Tuesday, November 30, 2004

American Art Auction @ Sotheby’s 11/30/04

American paintings, drawings and sculpture
including property from the collection of Rita and Daniel Fraad
Sotheby's Auction House

I stopped by to see the exhibit and I was surprised by both the amount and the quality of the art on view. Especially impressive were the number of Winslow Homer paintings, several of very high quality. I was particularly struck by a painting by Guy Pene Du Bois (an old favorite of mine). His work reminds me of a bygone era, of “olde New York” where dinner jackets, five-o clocktails and pre-theater dinners were the order of the day.
Paris Railroad Station
I am planning to stop by tomorrow to catch the auction in the late afternoon. More to follow...

Duccio, the Met just had to have one...

Well, what would you do if you needed just one more painting by a great progenitor of western painting to "fill-out" your collection? And it was only 45 million dollars? Buy, of course. Which is just what the Metropolitan Museum did a few weeks back.
"More than a few eyebrows went up when the Metropolitan Museum of Art confirmed this week that it had bought a painting by an early Renaissance master, and the price was reported to exceed $45 million. The price is interesting, and so is the painter -- Duccio di Buoninsegna..." NY Times, 11/13/2004

Duccio and the Art of Siena

This site provides a good intro. to Duccio's style comparing his work with that of Giotto - also a great progenitor of western painting...


Great images of major works by the Sienese master.

More images of paintings by Duccio
There is a "Madonna and Child" on this web site that is similiar in look and feel to the painting recently purchased by the Met.

The Art Newspaper The full story of the Met's purchase, with an image of said painting.

BTW (By the way), this painting is slightly smaller than the 8 1/2" by 11" paper in your ink-jet printer...IMHO (In my humble opinion), this is a great purchase at any price. But then again, I didn't buy it ... but I'll be happy to visit it. I hope you will too.

Sunday, November 28, 2004

Raphael's "La Fornarina" @ The Frick

I almost forgot to add Raphael's "La Fornarina" to my list of must-see art this Fall. This is a no-brainer, the Palazzo Barberini in Rome being too far a trip. This enigmatic (Raphael's "Mona Lisa"?) painting is traveling to this hemisphere for the first and probably last time.
Raphael's Fornarina on View in the United States for the First Time: Three-City Tour Begins at New York's Frick Collection
I haven't been to the Frick in quite some time as it has a stiff adimssion fee but I did regret not seeing four versions of "The Purification of the Temple" by El Greco at the Frick when they were there a few years back. Luckily for me the four paintings were included in the subsequent El Greco show at the Met.
Also, kudos to the Met on the purchase of a delicate Duccio, the first to grace their collection. More on this later...

Saturday, November 27, 2004

The Greatest Showplace on Earth!

"Chelsea...the greatest showplace for contemporary art on Earth" Roberta Smith - NY Times 11/28/04
Wow, there it is. I am amazed and astonished that it has happened so quickly but then "Chelsea is SoHo on crack" as the saying goes. It's the go-go eighties all over again with a group show of the tragically unhip - David Salle and his gate crashers from way back when: Clemente, Haring and Basquiat. Planned for the Tony Shrafazzi gallery, this show should be telling: will it be well-recieved? I hope not. It was bad enough the first time around to have all these over-inflated egos commanding all the high prices and prestige. What is happening in Chelsea right now owes nothing to the eighties.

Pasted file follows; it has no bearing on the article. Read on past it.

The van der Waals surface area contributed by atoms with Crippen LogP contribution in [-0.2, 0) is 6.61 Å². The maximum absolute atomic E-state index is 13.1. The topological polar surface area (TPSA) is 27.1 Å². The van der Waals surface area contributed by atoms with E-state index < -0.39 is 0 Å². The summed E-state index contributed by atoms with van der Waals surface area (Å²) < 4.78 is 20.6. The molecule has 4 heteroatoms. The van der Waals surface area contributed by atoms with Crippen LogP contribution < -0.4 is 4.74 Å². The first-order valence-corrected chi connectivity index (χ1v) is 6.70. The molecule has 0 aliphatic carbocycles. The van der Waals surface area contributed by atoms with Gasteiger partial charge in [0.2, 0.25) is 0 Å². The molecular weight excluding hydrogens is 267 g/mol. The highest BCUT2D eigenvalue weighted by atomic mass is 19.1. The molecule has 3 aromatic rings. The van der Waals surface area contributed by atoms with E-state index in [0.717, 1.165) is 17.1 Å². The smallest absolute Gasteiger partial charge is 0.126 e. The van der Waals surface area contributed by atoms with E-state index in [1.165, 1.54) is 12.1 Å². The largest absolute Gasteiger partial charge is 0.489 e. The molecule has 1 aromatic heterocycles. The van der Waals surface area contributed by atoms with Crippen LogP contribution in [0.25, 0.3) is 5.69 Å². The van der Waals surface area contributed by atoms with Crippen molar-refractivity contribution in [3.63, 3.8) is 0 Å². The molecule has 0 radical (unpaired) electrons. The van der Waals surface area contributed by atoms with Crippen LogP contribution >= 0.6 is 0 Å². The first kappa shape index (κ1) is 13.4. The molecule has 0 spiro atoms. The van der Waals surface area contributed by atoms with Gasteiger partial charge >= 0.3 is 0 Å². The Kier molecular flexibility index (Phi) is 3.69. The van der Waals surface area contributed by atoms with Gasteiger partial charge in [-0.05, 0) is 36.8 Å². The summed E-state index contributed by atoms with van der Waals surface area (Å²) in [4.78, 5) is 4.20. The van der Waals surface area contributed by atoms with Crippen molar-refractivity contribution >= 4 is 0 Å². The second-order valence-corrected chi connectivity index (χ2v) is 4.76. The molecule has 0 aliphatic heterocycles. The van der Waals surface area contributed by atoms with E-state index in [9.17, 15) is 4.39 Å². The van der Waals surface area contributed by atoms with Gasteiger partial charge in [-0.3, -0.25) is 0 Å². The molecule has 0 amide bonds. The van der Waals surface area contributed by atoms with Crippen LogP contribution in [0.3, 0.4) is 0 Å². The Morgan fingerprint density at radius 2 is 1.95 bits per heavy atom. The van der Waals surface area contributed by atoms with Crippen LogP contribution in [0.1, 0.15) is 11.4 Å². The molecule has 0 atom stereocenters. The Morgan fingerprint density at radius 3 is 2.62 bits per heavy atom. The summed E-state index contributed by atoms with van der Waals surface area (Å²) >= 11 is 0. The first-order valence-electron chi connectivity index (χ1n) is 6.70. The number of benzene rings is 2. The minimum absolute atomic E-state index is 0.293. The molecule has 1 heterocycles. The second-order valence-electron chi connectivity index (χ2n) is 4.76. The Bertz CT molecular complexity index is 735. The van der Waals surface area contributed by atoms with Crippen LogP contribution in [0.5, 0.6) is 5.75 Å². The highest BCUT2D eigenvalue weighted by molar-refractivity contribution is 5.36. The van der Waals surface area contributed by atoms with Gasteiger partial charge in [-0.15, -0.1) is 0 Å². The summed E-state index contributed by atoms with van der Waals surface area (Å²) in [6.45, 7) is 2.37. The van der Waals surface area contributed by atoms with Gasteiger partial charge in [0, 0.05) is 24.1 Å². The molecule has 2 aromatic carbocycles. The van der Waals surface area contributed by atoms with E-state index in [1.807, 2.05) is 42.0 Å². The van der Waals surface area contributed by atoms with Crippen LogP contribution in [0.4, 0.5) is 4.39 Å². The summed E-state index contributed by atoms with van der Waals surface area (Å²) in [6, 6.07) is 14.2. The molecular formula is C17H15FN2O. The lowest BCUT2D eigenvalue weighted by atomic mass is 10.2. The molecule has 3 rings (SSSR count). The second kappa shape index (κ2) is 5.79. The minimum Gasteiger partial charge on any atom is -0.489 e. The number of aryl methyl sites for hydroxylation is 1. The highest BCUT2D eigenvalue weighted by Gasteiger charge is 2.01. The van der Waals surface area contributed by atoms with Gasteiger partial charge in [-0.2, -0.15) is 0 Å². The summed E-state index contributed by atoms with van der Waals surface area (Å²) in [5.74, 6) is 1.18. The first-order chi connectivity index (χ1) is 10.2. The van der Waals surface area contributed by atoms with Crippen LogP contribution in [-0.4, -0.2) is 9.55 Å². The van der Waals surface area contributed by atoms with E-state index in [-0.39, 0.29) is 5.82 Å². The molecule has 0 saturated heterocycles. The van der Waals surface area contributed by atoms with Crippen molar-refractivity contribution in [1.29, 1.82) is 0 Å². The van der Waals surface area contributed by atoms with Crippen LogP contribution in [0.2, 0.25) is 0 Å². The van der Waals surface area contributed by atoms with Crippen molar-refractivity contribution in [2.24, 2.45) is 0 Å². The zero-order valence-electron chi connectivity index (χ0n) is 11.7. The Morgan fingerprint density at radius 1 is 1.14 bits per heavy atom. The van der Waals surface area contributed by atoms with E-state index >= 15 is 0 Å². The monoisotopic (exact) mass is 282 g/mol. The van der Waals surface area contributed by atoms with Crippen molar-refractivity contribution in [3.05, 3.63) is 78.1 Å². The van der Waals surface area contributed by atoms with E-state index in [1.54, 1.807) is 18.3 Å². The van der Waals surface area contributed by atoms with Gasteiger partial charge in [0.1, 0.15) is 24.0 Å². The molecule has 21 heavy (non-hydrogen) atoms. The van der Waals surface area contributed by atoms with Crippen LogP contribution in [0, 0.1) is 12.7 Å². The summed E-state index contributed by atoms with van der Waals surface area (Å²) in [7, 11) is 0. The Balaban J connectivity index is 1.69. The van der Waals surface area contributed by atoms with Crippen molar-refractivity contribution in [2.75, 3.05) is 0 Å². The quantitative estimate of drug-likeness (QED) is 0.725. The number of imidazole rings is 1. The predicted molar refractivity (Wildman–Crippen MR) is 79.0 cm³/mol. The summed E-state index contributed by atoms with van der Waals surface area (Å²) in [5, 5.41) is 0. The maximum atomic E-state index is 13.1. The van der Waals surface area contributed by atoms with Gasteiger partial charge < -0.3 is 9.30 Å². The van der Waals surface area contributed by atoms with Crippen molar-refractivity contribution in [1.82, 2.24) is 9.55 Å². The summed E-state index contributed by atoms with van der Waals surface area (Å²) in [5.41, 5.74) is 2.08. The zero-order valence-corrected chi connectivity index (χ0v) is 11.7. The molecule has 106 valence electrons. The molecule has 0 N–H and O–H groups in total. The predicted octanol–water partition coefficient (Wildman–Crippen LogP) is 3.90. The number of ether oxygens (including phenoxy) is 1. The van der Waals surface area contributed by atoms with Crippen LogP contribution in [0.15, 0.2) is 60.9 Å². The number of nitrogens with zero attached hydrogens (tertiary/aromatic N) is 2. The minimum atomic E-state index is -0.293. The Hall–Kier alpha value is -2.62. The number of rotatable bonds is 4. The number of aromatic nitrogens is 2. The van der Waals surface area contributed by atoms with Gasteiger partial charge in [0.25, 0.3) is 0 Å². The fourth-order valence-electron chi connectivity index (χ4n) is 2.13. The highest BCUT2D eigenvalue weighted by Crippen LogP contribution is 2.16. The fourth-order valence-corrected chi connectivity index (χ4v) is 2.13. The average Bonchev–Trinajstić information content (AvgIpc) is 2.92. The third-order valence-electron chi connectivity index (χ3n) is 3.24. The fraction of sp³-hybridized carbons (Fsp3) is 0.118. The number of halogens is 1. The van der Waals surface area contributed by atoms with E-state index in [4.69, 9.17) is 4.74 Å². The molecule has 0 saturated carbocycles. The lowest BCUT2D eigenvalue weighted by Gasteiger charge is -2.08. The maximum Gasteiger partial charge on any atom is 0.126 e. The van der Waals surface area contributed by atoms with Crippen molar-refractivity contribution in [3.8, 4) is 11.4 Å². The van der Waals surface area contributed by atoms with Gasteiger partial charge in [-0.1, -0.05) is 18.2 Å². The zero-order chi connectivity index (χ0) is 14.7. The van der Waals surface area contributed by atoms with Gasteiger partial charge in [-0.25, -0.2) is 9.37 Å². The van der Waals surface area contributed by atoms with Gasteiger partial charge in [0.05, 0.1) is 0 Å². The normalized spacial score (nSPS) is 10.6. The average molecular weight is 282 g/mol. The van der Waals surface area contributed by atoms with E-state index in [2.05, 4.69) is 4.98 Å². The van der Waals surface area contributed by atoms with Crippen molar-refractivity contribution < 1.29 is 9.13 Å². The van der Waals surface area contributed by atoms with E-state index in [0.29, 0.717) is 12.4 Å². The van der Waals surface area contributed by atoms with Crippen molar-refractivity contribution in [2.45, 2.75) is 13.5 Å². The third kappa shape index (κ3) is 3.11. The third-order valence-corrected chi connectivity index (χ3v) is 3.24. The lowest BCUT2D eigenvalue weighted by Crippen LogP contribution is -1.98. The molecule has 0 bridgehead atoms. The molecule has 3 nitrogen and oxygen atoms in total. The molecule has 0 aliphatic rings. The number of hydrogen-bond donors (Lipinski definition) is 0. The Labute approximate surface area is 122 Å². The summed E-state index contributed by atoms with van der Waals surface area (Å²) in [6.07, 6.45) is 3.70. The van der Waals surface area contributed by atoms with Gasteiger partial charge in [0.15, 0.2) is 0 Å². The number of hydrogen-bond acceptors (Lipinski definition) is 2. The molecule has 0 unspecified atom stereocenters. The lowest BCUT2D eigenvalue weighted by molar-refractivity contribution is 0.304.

Like it or not, much of what is on view in Chelsea galleries is of the twenty-first century: high tech materials, digital video and projection, post-post-modern thinking and wildly idiosyncratic excess characterize an emergent new art that moves at a rapid clip and morphs in a dizzying array of styles, attitudes and persona owing in equal parts to science fiction, the internet, and late-stage capitalism. Not to say that we are in a "Golden Age" but definitely one that is fresh, vibrant and in some way, promising.

Friday, November 26, 2004

Just a quick stop in Chelsea...

On my way to play some basketball at Chelsea Piers, I stopped by the Elizabeth Dee Gallery. I was annoyed by the cloying and simplistic images of Christoph Steinmeyer. On the other hand I admired the craft and wit of Chris Sauter. There is a full size four poster bed with a gash in the mattress that, on closer inspection, turns out to be a minature sort of Grand Canyon/Hoover Damesque diorama - weird as a beard, man.

This from the press release:
"Just Married, an installation by Chris Sauter in Gallery 2, will comprise a bed with a system of canyons carved into its foam mattress. Tiny dams, telephone poles, and electrical towers punctuate this Lilliputian expanse with the evidence of humanity’s presence."
545 WEST 20TH STREET. Until 12/18/04

After basketball, on the way back I peeked in at the Gagosian Gallery on 24th St. I was impressed with the sheer virtuosity of paint handling in the new work by Mark Tansey. From upclose these paintings are really loose and painterly yet the images coalesce into surprisingly realistic seas, rock faces and glaciers when viewed from across the gallery. The classic game of near/far that was perfected by Velasquez and the Impressionists is here given a fresh new shift. The images on the web really do not do these paintings any justice, They are huge paintings that need to be seen close up to really get a sense of their charms.
555 WEST 24TH STREET. Until 12/18/04

Thursday, November 25, 2004

MoMA is "All That"

It's definitely bigger and better, and more crowded. Of course there are crowds; people are excited to see their "old friends" Vincent, Henri, Pablo and Jackson again. Membership has its privledges: skip the lines and feel free to return whenever you feel like it for only $75. Another tip: don't bring an umbrella unless you like standing in long lines for mandatory check-in (another line I skipped since I got wet on the way it was a compensatory perk).

Walk, don't run to the refurbished MoMA.
There is a new reading room where you can browse through their offerings, like in Barnes and Noble. I discovered a new publication: "Frank Lloyd Wright The Interactive Portfolio" a must-have for me. This book inclubes many facsimile reproductions of drawings, plans, memoralbilia and correspondance. A great teaching tool.


The Kandinsky's never looked better. His four canvas Panels for Edwin R. Campbell No. 1, No. 2, No. 3,and
No. 4